Why is the damage so great?

More than 17,000 people died in the powerful tremors, according to a preliminary report from authorities in the two countries.

I’m used to shaking. This is the first time I have seen something like this. We thought it was doomed, a Turkish journalist testified to AFP. The earthquake, whose first tremor reached a magnitude of 7.8, occurred on the morning of Monday, February 6, ravaging southeastern Turkey and northern Syria.

>> Earthquakes in Turkey and Syria: Follow the situation live

The earthquake and its aftershocks have killed more than 17,000 people in the two countries, according to provisional reports released Thursday. The World Health Organization estimates that 23 million people may be affected by tremors. Thousands of buildings collapsed. Rescuers continued to search for survivors under the rubble on Tuesday. Franceinfo explains why the earthquake caused such havoc.

Because it is a region of the world where seismic activity is important

Türkiye lies on the Anatolian tectonic plate. The earthquake occurred at the level of the East Anatolian fault, i.e. at the junction between the Anatolian plate and the Arabian plate, where the plates slide over each other. “Although an earthquake of this magnitude is rare anywhere in the world, such events are generally expected on long strike-slip faults at plate boundaries.”United States Geological Survey exhibits (Contents in English).

Why so intense? “Here What matters is the speed difference. The Arabian Plate moves northeastward a little faster than the Anatolian Plate, leading to an accumulation of forces in this layer.”details the parisian Seismologist Florent Brenguier from the Institute of Earth Sciences in Grenoble. Furthermore, the East Anatolia Fault has not experienced tremors of such magnitude for more than two centuries, meaning “That was able to accumulate a fairly large amount of energy.” In this space, analyzed Roger Musson, a researcher associated with the British Geological Survey, interviewed by AFP.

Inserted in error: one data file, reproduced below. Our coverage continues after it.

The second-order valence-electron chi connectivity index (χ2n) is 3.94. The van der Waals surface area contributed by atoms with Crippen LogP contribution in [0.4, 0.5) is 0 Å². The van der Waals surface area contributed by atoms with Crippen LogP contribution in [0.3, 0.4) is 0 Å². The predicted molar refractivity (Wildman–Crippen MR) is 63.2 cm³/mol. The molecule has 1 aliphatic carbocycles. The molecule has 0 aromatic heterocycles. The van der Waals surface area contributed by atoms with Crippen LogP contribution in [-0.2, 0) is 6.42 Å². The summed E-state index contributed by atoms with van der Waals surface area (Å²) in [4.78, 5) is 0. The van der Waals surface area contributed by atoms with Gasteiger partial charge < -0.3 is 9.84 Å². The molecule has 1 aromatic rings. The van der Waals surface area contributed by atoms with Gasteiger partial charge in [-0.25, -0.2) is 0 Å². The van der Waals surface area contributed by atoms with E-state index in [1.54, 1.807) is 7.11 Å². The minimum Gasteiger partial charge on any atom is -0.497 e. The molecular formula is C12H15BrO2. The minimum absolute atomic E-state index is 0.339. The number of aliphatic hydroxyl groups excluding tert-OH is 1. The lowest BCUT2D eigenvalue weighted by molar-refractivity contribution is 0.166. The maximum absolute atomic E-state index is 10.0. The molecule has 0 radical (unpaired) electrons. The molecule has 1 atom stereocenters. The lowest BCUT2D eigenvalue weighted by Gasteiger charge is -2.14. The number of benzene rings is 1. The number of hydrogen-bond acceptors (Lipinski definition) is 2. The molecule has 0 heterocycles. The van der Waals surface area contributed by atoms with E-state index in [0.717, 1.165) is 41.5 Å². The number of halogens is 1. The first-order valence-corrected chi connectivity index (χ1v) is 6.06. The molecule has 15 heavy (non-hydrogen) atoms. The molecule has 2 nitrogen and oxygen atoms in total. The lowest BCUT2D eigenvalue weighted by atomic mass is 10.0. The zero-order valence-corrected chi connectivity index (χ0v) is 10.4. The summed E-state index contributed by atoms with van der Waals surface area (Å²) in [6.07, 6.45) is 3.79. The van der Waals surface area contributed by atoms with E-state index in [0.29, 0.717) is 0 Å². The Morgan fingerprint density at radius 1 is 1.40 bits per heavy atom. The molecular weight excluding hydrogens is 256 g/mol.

Because the first tremor was followed by a very strong aftershock

The first tremor, which occurred in the middle of the night, was particularly strong. It reached a magnitude of 7.8 (on a scale with a maximum of 10). An aftershock of magnitude 7.5 occurred at midnight on Monday, just hours after the initial shock. A United States Institute of Geological Studies map shows the first quake was centered near the Turkish city of Ekinozu, about 100 kilometers north.

This event is exceptional, believes seismologist Martin Valle of the Institute of Earth Physics in Paris, in an interview with BFMTV. “It rarely happens in this context where the earthquake itself was already very strong (…) one would have thought that [le premier] Earthquakes, by their magnitude, release all the pressure that has accumulated in the earth.”developed by the researcher.

Apart from this second quake, no fewer than 184 aftershocks have been recorded since the first on Monday. But their levels have decreased.

Because the earthquake occurred close to the surface

The first earthquake started at a shallow depth of about 17.9 kilometers below the surface near the Turkish city of Gaziantep and its two million inhabitants. The second occurred much closer to the surface: 10 kilometers.

“When an earthquake is relatively shallow, the intensity of the shaking is intense.”

American Institute of Geological Studies

on its website

“Most destructive earthquakes occur less than 15-20 km deep in the Earth’s crust”For its part the French Central Seismological Bureau confirms.

Because the infrastructure was not strong enough

According to experts, the earthquake-damaged houses were not strong enough to withstand the tremors. ” inside Overall, the population of the region lives in structures that are highly vulnerable to earthquakes, although there are some resistant structures.”The United States Geological Survey said in its report (in English) About the event.

On a side note, authorities estimate that around 5,000 buildings have collapsed so far. They collapsed “Like Pancakes”British volcanologist Bill McGuire of University College London told AFP. “This occurs when the walls and floors are not sufficiently aligned, each floor collapsing vertically into the one below.”he added.

The number of infrastructure destroyed in Syria is not known, but it could be just as heavy. “I am per Infrastructure protection is unfortunately uneven in southern Turkey and especially in Syria.”AFP explains Carmen Solana, a volcanologist at Britain’s University of Portsmouth.

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